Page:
Klaus Karl Schilling (born 5 July 1871 in Munich, Bavaria, Germany; died 28 May 1946 in Landsberg am Lech, Bavaria, West Germany), was a German tropical medicine specialist, particularly remembered for his infamous participation in the Nazi human experiments at the Dachau concentration camp during World War II.
Though never a member of the Nazi Party and a recognized researcher before the war, Schilling became notorious as a consequence of his enthusiastic participation in human research under both Fascist Italy and Nazi Germany. From 1942 to 1945, Schilling’s research of malaria and attempts at fighting it using synthetic drugs resulted in over a thousand cases of human experimentation on camp prisoners.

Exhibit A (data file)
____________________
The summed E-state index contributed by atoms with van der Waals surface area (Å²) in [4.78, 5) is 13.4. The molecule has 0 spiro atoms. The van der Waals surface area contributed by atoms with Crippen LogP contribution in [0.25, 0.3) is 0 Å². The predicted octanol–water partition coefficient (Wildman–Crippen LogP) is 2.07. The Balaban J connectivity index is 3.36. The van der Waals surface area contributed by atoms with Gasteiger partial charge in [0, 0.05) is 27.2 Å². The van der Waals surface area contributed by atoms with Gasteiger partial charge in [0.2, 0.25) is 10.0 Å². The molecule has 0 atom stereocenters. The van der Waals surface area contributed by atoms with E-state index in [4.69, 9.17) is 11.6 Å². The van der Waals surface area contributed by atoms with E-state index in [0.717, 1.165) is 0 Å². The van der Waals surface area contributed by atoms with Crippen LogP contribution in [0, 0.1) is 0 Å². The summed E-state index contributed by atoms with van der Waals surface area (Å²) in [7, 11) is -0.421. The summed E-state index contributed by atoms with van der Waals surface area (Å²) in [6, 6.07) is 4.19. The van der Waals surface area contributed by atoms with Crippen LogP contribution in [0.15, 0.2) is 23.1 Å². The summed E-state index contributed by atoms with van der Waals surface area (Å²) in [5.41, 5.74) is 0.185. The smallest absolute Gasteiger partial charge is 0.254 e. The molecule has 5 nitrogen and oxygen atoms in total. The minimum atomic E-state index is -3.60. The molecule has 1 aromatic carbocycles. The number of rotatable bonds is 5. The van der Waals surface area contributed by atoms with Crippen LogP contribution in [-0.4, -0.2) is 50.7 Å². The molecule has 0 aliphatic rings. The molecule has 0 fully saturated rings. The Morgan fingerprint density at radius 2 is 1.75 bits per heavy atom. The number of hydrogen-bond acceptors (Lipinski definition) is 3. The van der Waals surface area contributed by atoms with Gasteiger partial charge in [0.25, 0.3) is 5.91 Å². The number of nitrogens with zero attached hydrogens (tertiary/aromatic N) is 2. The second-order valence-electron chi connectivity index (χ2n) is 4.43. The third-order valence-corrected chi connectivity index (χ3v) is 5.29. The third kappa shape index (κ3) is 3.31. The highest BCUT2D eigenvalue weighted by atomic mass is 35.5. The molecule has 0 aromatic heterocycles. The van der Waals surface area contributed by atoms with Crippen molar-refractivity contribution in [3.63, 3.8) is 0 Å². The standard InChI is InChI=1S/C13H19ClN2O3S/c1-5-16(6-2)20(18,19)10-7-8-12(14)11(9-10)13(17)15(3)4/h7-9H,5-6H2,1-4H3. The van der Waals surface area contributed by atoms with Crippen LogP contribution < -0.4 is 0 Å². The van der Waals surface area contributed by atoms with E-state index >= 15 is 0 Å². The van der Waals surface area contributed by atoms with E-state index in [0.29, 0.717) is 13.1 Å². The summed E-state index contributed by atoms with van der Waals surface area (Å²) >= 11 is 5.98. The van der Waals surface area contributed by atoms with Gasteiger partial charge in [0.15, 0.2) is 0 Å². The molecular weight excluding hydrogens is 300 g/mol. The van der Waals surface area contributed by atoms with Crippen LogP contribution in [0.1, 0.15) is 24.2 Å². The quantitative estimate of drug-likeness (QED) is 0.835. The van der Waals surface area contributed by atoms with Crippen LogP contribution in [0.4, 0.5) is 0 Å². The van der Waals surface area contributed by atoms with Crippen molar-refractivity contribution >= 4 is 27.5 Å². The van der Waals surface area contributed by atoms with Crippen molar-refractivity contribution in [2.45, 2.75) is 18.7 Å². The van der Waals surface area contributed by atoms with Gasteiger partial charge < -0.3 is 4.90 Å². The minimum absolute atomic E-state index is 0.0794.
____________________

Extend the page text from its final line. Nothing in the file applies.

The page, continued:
He was appointed the first-ever director of the tropical medicine division of the Robert Koch Institute in 1905, where he would remain for the subsequent three decades.
Upon retirement from the Robert Koch Institute in 1936, Schilling moved to…
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